United States District Court, D. Arizona
Honorable John Z. Boyle, United States Magistrate Judge
Pending before the Court are Plaintiff’s Complaint for Damages (Doc. 1), and Application to Proceed in District Court Without Prepaying Fees or Costs (Doc. 2). The Court will grant Plaintiff’s Application. However, as detailed below, the Court will dismiss Plaintiff’s Complaint because his claims are either time-barred or he failed to allege facts sufficient to state a claim for relief. The Court will allow Plaintiff leave to file an amended complaint.
I. Application to Proceed in District Court Without Prepaying Fees or Costs
In Plaintiff’s Application to Proceed in District Court Without Prepaying Fees or Costs, he declares under penalty of perjury that he is unable to pay the filing fee and other costs associated with this case. Plaintiff has presented financial information to support his Application. Given Plaintiff’s lack of significant income and assets, the Court will grant his Application.
II. Screening IFP Complaints Pursuant to 28 U.S.C. § 1915(e)(2)
For cases proceeding in forma pauperis, Congress provided that a district court “shall dismiss the case at any time if the court determines” that the “allegation of poverty is untrue” or that the “action or appeal” is “frivolous or malicious, ” “fails to state a claim on which relief may be granted, ” or “seeks monetary relief against a defendant who is immune from such relief.” 28 U.S.C. § 1915(e)(2); see also Lopez v. Smith, 203 F.3d 1122, 1126 n.7 (9th Cir. 2000) (noting that section 1915(e) applies to all in forma pauperis complaints, not merely those filed by prisoners). Accordingly, “section 1915(e) not only permits but requires a district court to dismiss an in forma pauperis complaint that fails to state a claim.” Lopez, 203 F.3d at 1127.
III. Analysis of Plaintiff’s Complaint
In his Complaint, Plaintiff asserts claims for “theft and related offenses” and intentional infliction of emotional distress against Defendant Emile Botezatu. (Doc. 1 at 3-4.) Plaintiff’s claims are based on the following allegations: (1) Defendant stole Plaintiff’s passport from him while Plaintiff was in Romania in the summer of 2012, causing Plaintiff to obtain an emergency travel replacement passport and to be detained and questioned by United States Customs and Border Protection Officers; and (2) “Plaintiff was warned, by persons he met while visiting his wife in Romania, that [Defendant] made threats against him if Plaintiff was to contact ICE about Defendant’s illegal presence and employment in Las Vegas.” (Id. at 2-3.)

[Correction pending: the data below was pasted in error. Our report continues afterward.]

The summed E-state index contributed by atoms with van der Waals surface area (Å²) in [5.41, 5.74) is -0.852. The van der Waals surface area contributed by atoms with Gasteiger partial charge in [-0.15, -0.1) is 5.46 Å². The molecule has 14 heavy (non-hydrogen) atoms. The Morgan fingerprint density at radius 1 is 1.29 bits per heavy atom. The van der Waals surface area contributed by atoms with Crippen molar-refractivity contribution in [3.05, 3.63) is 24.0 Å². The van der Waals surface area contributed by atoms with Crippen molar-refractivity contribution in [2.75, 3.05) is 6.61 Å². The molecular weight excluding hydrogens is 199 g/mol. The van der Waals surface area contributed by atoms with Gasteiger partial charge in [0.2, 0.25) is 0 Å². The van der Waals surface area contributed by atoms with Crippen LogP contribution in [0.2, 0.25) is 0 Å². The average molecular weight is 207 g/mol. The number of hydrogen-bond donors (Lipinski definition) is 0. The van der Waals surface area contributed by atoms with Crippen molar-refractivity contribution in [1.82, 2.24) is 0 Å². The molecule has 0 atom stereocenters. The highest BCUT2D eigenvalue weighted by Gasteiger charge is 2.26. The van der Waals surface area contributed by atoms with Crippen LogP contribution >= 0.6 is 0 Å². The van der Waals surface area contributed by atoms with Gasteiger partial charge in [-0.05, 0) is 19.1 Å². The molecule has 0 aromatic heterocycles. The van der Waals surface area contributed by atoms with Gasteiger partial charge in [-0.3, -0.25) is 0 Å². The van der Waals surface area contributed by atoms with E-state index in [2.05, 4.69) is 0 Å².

a. Plaintiff’s Conversion Claim
The Court will dismiss Plaintiff’s conversion claim as time-barred. Plaintiff’s claim is subject to either a two- or three-year statute of limitations. See Ariz. Rev. Stat. Ann. § 12-542 (setting out two-year statute of limitations for tort claims); Jackson v. Am. Credit Bureau, Inc., 531 P.2d 932, 934 (Ariz.Ct.App. 1975) (applying A.R.S. § 12-542 to a conversion claim); Nev. Rev. Stat. § 11.190(3)(c) (a three-year statute of limitations applies to property torts such as conversion, interference with contractual relations, and interference with prospective economic advantage).
Here, Plaintiff asserts claims based on the taking of his passport, which he alleges occurred in the summer of 2012-over three years before filing his November 27, 2015 Complaint in this case. (Doc. 1.) Plaintiff does not set forth any allegations that show his causes of actions accrued after November 27, 2012, or that the applicable statute of limitations was tolled. Therefore, the Court will dismiss Plaintiff’s conversion claim as time-barred.
b. Plaintiff’s Intentional Infliction of Emotional Distress Claim
The Court will likewise dismiss Plaintiff’s claim for intentional infliction of emotional distress. To the extent Plaintiff asserts that claim based on Defendant’s taking of Plaintiff’s passport, that claim is also time-barred by the applicable two-year statute of limitations under Arizona and Nevada law. Cecala v. Newman, 532 F.Supp.2d 1118, 1142 (D. Ariz. 2007) (applying two-year statute of limitations to an Arizona intentional infliction of emotional distress claim); Nev. Rev. Stat. 11.190(4)(e); State Farm Mut. Auto Ins. Co. v. Fitts, 99 P.3d 1160, 1161 (Nev. 2004) (recognizing the “two-year statute of limitations governing tort actions brought in Nevada”).
Further, to the extent Plaintiff’s claim is based on his allegation that “[m]ore than a year ago, ” Plaintiff was “warned” by third parties that Defendant had generally made “threats” against Plaintiff if Plaintiff contacted “ICE about Defendant’s illegal presence and employment in ...